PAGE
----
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Bahram Gur hunting with Azadah

Bahram Gur hunting with Azadah

Folio 362b

This image refers to the account of young prince Bahram Gur taking the slave girl and harpist Azadah hunting. She asks him to complete a series of impossible tasks, such as shooting a gazelle through both the foot and ear. To her great surprise, Bahram Gur completes all of the tasks. Azadah weeps, believing that only a spirit of evil could shoot so. He flings her from the camel and tramples her, saying that her challenge has put him at risk of dishonor.

This story was commonly depicted at the time this manuscript was produced. The figures here are notable for their richly colored robes with intricate gold detailing. Bahram Gur is shown in profile, a perspective that was rarely used at the time. By the position of his body, we can see that he is in mid-action—he stands in his stirrups and leans forward, and having just released an arrow, his right hand is flung back with the index finger extended.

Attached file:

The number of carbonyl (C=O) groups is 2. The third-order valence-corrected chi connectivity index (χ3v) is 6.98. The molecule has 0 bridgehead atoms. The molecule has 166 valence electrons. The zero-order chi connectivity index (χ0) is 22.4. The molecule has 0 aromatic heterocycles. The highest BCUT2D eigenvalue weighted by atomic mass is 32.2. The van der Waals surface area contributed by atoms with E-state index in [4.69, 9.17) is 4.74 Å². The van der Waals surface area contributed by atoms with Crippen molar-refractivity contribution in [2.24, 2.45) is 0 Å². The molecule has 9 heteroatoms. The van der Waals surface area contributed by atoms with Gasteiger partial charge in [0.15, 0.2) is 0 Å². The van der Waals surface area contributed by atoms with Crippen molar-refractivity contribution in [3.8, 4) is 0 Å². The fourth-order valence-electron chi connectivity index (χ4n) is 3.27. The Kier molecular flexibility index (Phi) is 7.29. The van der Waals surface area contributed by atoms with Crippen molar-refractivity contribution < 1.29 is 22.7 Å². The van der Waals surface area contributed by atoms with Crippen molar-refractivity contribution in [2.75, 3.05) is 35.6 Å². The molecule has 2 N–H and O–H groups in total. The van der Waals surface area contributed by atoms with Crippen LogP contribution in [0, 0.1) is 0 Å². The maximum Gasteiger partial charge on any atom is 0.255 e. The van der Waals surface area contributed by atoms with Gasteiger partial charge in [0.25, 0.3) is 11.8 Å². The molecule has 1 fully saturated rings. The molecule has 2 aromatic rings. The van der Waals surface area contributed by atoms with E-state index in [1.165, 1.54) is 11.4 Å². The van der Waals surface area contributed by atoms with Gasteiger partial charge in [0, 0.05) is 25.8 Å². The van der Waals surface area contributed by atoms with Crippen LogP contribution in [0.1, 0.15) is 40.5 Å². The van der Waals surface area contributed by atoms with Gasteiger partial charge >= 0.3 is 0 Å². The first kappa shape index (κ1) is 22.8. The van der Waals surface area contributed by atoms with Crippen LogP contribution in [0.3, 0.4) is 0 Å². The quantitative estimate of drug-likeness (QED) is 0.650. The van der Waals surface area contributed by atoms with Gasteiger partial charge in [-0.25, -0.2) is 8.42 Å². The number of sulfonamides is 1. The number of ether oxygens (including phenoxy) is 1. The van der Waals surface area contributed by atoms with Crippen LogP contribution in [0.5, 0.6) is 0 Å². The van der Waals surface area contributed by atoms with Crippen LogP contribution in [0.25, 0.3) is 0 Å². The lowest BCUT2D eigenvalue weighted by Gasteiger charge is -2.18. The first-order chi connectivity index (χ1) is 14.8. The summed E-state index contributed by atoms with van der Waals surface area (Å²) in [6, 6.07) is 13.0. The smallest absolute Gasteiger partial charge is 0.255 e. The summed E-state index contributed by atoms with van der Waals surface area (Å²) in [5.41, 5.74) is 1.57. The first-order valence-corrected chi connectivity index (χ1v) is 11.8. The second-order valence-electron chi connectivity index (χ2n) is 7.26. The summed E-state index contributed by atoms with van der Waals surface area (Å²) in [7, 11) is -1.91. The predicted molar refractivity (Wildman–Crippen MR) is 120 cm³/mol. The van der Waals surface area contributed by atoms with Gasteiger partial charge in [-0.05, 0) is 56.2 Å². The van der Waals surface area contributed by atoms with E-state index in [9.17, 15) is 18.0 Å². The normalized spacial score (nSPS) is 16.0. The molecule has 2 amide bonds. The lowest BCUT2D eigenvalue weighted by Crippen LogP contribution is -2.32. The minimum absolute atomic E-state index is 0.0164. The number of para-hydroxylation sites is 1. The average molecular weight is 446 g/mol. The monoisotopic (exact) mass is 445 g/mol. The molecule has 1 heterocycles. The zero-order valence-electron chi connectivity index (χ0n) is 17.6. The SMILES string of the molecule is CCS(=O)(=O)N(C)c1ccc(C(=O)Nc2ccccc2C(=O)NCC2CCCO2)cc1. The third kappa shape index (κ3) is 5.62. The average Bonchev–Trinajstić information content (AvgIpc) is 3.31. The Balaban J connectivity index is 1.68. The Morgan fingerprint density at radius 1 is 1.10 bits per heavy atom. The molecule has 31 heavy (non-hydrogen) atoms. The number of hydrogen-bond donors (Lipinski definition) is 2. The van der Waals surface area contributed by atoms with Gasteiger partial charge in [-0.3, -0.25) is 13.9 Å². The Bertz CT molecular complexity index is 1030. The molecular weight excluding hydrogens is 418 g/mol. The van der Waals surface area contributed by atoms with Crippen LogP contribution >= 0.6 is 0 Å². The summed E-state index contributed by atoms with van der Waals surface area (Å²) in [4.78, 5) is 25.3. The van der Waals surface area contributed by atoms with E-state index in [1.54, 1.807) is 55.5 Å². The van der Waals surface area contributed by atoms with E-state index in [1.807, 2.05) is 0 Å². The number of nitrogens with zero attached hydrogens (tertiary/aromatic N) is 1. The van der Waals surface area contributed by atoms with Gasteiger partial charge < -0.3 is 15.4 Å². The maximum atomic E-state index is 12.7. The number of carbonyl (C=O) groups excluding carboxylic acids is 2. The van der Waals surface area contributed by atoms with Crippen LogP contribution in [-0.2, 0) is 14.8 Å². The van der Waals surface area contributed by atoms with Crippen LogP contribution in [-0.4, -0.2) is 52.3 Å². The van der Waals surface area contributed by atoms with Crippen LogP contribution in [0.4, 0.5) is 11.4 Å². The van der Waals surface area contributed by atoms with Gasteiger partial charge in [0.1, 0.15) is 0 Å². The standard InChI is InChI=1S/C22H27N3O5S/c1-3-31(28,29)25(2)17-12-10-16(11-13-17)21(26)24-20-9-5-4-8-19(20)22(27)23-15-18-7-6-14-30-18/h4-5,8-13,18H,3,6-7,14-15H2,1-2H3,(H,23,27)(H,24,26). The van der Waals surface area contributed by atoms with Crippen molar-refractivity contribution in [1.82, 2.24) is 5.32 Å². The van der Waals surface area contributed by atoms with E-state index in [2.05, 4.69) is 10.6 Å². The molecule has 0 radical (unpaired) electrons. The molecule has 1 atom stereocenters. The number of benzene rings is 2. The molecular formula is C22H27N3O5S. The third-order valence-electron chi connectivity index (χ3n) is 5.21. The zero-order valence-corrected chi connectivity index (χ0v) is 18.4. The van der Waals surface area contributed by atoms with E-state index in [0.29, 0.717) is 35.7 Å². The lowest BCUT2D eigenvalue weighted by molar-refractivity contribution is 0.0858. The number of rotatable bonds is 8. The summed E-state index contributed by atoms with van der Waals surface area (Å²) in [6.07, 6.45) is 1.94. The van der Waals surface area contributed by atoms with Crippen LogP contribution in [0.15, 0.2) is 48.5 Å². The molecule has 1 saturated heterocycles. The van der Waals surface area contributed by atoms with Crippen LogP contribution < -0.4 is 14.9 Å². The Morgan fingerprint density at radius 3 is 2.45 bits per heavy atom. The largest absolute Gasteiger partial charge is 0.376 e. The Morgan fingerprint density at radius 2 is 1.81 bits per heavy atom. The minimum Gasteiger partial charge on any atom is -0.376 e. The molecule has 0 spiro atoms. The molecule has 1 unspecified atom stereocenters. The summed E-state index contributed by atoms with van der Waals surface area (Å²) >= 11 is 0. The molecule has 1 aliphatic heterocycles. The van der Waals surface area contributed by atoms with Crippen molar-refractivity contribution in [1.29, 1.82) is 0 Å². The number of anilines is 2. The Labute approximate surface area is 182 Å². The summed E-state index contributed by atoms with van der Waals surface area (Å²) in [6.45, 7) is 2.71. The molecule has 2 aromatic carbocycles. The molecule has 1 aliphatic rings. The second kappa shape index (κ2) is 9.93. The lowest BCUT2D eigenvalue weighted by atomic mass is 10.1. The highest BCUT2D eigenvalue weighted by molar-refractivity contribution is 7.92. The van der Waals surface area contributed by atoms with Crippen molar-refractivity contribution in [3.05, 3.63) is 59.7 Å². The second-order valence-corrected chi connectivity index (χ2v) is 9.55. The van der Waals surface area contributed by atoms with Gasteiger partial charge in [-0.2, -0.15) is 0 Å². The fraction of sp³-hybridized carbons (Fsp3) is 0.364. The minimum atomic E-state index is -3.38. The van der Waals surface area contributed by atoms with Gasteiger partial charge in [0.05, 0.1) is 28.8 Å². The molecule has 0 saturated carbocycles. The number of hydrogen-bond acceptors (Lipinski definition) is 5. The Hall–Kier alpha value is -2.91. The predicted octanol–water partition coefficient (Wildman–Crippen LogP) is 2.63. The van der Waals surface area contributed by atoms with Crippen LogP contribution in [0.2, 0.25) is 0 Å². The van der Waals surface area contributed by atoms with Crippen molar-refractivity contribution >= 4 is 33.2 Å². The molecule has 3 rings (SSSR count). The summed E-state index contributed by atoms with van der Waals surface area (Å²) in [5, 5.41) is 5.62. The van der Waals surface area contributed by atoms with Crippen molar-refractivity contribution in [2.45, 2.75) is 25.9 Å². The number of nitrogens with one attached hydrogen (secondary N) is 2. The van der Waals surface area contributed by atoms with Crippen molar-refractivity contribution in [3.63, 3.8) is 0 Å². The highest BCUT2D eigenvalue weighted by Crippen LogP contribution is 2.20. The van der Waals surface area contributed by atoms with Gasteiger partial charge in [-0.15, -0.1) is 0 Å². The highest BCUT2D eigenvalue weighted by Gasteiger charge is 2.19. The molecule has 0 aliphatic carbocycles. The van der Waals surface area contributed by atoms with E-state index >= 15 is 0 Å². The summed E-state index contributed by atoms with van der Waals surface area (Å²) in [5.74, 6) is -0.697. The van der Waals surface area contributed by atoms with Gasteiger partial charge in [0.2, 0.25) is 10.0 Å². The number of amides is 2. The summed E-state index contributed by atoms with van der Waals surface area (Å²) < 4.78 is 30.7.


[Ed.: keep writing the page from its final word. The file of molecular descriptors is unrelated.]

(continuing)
A fine line of pricked pinholes outlines the entire camel, even cutting through the legs of the riders. This is probably the result of someone having made a copy of the camel: the painting would have been placed over another sheet of paper, the holes would have been pricked, and then the second sheet would have been dusted with carbon to reveal the pricked outline. Additionally, damage in the bottom left corner of the painting may be a sign that a seal was obliterated from the page.

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